Smart businesses are very intentional about capturing contact information for interested leads as well as permission to follow up. You can’t follow up if they leave your site or store without giving you their info!
  3. Nurture Prospects
    Let’s face it, some leads are hot, and some are not.  Smart businesses have appropriate follow-up in place to educate & build trust with their new leads. Some take 5 minutes to warm up, some take five weeks, some take five years, but when you nurture well, you are the one they think about when they are ready to buy.
  4. Convert Sales
    Once prospects are hot, it’s time to turn them into customers. Whether you have a sales team, or you use automatic follow-up to get the job done, you’ve got to close the business.
  5. Deliver & Satisfy
    What are you doing to make sure that every new customer is completely wowed by you? In addition to delivering your core service, there are many small but powerful strategies for creating happy customers
  6. Upsell Customers
    We all know that it is significantly cheaper to resell a new product to an existing customer, but too often we aren’t systematic enough about offering additional products to customers who’ve already bought.
  7. Get Referrals
    Finally, there are never any better leads than those who come from referrals. What are you doing to ensure that your customers are referring you when they get asked the questions.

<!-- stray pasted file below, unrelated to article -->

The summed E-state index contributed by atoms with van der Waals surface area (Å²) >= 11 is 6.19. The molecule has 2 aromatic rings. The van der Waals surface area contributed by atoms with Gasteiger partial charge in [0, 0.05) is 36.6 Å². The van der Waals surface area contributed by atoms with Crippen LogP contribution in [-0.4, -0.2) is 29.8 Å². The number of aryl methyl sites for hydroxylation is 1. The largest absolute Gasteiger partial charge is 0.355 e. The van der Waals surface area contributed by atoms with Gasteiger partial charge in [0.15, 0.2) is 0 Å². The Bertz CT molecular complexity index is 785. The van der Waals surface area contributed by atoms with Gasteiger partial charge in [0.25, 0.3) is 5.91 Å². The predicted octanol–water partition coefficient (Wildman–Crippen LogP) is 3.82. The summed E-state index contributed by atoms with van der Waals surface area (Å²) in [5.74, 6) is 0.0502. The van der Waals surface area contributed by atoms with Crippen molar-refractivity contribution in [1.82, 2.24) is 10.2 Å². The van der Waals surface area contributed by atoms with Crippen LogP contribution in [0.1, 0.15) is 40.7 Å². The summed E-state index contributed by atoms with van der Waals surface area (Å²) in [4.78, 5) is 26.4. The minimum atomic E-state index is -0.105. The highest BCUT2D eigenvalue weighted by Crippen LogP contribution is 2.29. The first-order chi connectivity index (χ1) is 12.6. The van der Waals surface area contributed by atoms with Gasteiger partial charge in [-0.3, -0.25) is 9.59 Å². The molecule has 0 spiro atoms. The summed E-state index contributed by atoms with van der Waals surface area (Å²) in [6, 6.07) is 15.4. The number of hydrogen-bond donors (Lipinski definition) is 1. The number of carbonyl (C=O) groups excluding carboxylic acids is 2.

The key takeaway to think about is, “How does it fit in your business?” How can you benefit from incorporating this thinking into the way you operate your marketing and sales functions of the business? As I’ve watched business owners use this Perfect Customer Lifecycle guide to map out their marketing plans (many of whom actually stick it up on their wall in front of their desk as a constant reminder) here’s what I’ve observed:

  1. Chaos turns to order—Everything you are doing finally has a place.
  2. Goals become clear—Rather than doing stuff just to do it, each marketing activity has a distinct purpose.
  3. Gaps become clear—Now that the comprehensive plan is staring at you in the face, it’s simple to identify additional opportunities that you can jump on.
  4. Structure breeds innovation—Although counter-intuitive, the structure and focus you provide yourself while planning will free your mind up to powerful innovation.
  5. Printing and posting helps you execute—Those who print their one-sheet marketing plan and tape it to the wall where everyone can see it find that their ability to execute on the plan increases.